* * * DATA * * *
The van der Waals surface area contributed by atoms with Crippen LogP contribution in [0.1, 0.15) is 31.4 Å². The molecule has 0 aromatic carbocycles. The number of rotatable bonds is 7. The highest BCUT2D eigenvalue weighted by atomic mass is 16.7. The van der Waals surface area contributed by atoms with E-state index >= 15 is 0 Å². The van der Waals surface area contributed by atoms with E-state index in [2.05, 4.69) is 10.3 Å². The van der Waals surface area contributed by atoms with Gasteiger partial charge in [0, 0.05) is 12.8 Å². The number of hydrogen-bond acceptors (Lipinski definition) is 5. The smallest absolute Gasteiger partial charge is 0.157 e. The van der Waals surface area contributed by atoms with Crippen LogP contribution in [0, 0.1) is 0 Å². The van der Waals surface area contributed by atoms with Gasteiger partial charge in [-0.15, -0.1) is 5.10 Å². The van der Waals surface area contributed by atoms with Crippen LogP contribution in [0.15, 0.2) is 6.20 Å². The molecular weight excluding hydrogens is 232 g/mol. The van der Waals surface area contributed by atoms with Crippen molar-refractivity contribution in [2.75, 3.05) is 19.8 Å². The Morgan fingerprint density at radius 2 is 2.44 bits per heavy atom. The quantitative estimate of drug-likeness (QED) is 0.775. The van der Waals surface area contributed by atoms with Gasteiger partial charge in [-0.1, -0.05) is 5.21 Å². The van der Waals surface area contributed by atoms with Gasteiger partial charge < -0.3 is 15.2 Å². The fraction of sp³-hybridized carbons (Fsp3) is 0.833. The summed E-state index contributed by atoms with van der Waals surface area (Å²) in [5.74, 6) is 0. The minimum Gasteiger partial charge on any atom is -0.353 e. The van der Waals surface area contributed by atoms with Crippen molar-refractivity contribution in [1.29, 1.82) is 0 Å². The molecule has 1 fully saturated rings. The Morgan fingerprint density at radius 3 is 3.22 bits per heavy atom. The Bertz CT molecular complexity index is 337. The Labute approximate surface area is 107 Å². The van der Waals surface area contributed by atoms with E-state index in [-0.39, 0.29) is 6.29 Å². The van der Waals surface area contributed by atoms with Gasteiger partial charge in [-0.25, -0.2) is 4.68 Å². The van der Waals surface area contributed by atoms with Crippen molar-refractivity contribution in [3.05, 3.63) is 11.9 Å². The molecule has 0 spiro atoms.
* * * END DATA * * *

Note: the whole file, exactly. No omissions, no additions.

The van der Waals surface area contributed by atoms with Crippen LogP contribution in [0.1, 0.15) is 31.4 Å². The molecule has 0 aromatic carbocycles. The number of rotatable bonds is 7. The highest BCUT2D eigenvalue weighted by atomic mass is 16.7. The van der Waals surface area contributed by atoms with E-state index >= 15 is 0 Å². The van der Waals surface area contributed by atoms with E-state index in [2.05, 4.69) is 10.3 Å². The van der Waals surface area contributed by atoms with Gasteiger partial charge in [0, 0.05) is 12.8 Å². The number of hydrogen-bond acceptors (Lipinski definition) is 5. The smallest absolute Gasteiger partial charge is 0.157 e. The van der Waals surface area contributed by atoms with Crippen LogP contribution in [0, 0.1) is 0 Å². The van der Waals surface area contributed by atoms with Gasteiger partial charge in [-0.15, -0.1) is 5.10 Å². The van der Waals surface area contributed by atoms with Crippen LogP contribution in [0.15, 0.2) is 6.20 Å². The molecular weight excluding hydrogens is 232 g/mol. The van der Waals surface area contributed by atoms with Crippen molar-refractivity contribution in [2.75, 3.05) is 19.8 Å². The Morgan fingerprint density at radius 2 is 2.44 bits per heavy atom. The quantitative estimate of drug-likeness (QED) is 0.775. The van der Waals surface area contributed by atoms with Gasteiger partial charge in [-0.1, -0.05) is 5.21 Å². The van der Waals surface area contributed by atoms with Gasteiger partial charge < -0.3 is 15.2 Å². The fraction of sp³-hybridized carbons (Fsp3) is 0.833. The summed E-state index contributed by atoms with van der Waals surface area (Å²) in [5.74, 6) is 0. The minimum Gasteiger partial charge on any atom is -0.353 e. The van der Waals surface area contributed by atoms with Crippen molar-refractivity contribution in [1.29, 1.82) is 0 Å². The molecule has 1 fully saturated rings. The Morgan fingerprint density at radius 3 is 3.22 bits per heavy atom. The Bertz CT molecular complexity index is 337. The Labute approximate surface area is 107 Å². The van der Waals surface area contributed by atoms with E-state index in [-0.39, 0.29) is 6.29 Å². The van der Waals surface area contributed by atoms with Gasteiger partial charge in [-0.25, -0.2) is 4.68 Å². The van der Waals surface area contributed by atoms with Crippen molar-refractivity contribution in [3.05, 3.63) is 11.9 Å². The molecule has 0 spiro atoms.